- What is the purpose of embalming?
Embalming preserves the body, slows down the decomposition process, and enhances the aesthetic of a body disfigured by traumatic illness or death. It makes it possible to extend the time between death and the final resting place, thus members of the family have time to arrange and participate in the type of service comfortable to them. Embalming the body enables mourners to look at the deceased if they so desire. The emotional benefits of a viewing the deceased could be crucial in helping loved ones coping with death.
- Is embalming mandatory by law?
No. But factors such as time, health and possible state laws might make embalming either appropriate or necessary. Please note that embalming may be required if the deceased is being transported by air in order to be compliant with federal and state laws.
- Is cremation a substitute for a funeral?
No, cremation is an alternative to a burial or entombment. We can assist you with information regarding a funeral with a cremation or memorial service.
- Can I have a visitation period and a funeral service if cremation is chosen?
Yes. Cremation does not hinder having a visit period or a funeral service. Cremation is one option for the final disposition of the body.
- Is cremation as a means of disposition increasing?
Yes, but slowly.
- Is it possible to have a traditional funeral if someone dies of AIDS?
Yes, a person who dies of AIDS is entitled to the same service options afforded to anyone else. If public viewing is consistent with personal or local customs, that option is highly encouraged. Touching of the deceased's hands or face is perfectly safe.
- How much does a funeral cost?
Funerals can cost as small as $1000 for a direct disposition. For an full-service funeral for and adult consumers choose to spend an average of $5000. This includes all services such as: embalming, transfer-of remains, us of viewing facilities and ceremony facilities.
- Has this cost increased significantly?
Funeral costs have grown no faster than the consumer price has.
- Why are funerals so expensive?
In some ways, funerals are a lot like birthday or wedding celebrations. The type and cost will vary according to budget and what loved one wants. A funeral home is a 24-hour, work-intensive business, with extensive facilities (chapels, viewing rooms, limousines, hearses, etc.), these expenses must be factored into the cost of a funeral. The cost includes not only merchandise, like caskets, but the services of a funeral director in making arrangements; filing appropriate legal forms; dealing with doctors, ministers, newspapers, florists and others; and seeing to all the necessary details. Contrary to what the media says, funeral homes are largely family-owned with a modest profit margin.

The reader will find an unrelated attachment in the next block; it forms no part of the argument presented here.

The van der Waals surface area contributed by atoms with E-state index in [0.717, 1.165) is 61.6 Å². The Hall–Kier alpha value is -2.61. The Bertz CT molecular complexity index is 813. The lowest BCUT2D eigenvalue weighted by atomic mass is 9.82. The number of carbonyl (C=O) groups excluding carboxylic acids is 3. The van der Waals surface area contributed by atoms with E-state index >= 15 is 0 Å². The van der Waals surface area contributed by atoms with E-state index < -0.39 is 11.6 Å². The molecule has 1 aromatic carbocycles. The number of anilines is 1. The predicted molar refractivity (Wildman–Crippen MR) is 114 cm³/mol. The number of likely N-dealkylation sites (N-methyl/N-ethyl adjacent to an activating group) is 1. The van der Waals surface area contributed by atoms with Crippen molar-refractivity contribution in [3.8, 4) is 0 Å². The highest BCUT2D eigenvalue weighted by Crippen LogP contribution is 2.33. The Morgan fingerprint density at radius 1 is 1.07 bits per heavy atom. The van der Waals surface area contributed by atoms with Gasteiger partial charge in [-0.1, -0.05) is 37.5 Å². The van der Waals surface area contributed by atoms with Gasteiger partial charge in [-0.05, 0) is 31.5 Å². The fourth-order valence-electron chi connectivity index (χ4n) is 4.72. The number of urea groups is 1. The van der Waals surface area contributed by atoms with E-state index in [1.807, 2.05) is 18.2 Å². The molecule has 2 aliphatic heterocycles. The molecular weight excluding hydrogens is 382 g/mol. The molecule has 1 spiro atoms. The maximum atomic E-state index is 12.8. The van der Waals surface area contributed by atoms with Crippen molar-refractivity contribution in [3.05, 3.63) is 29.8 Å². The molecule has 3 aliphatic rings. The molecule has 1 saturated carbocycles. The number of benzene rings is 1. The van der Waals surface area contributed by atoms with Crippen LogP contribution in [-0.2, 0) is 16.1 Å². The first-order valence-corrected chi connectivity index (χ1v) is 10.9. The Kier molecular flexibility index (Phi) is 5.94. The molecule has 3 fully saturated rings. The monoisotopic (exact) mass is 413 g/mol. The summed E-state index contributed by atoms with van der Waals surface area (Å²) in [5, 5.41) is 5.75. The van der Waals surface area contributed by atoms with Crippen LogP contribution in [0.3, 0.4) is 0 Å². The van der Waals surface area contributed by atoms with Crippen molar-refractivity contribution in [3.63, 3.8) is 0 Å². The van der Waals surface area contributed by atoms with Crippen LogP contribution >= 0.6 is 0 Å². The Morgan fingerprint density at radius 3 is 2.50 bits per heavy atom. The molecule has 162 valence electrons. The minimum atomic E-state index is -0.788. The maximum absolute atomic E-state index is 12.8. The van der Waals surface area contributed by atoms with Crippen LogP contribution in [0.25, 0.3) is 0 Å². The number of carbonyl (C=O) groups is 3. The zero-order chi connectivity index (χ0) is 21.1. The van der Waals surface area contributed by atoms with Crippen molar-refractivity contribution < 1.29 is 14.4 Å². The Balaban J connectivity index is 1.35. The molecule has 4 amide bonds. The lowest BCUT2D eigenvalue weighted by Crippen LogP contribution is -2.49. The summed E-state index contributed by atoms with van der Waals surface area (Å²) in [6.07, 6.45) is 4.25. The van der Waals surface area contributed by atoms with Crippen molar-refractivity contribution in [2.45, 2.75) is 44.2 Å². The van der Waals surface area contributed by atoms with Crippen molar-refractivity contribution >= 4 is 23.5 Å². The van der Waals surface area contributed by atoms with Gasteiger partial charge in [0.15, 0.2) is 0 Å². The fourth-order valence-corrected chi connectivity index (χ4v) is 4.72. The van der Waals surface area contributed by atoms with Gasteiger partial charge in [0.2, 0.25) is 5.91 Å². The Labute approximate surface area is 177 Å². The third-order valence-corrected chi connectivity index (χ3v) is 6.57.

- What recourse does a consumer have for poor service or overcharging?
While most funeral homes provide excellent services, sometimes things can go astray. Funeral service is regulated by the Federal Trade Commission and state licensing boards. In most cases, the consumer should discuss problems with the funeral director first. If the dispute cannot be solved by talking with the funeral director, the consumer may wish to contact the FTC by contacting the Consumer Response Center by phone, toll-free, at 1-877-FTC-HELP (382-4357); TDD: 1-866-653-4261; by mail: Consumer Response Center, Federal Trade Commission, 600 Pennsylvania Avenue, NW, Washington, DC 20580; or on the Internet at www.ftc.gov, using the online complaint form. You may also choose to contact the local Better Business Bureau, or your state consumer protection office.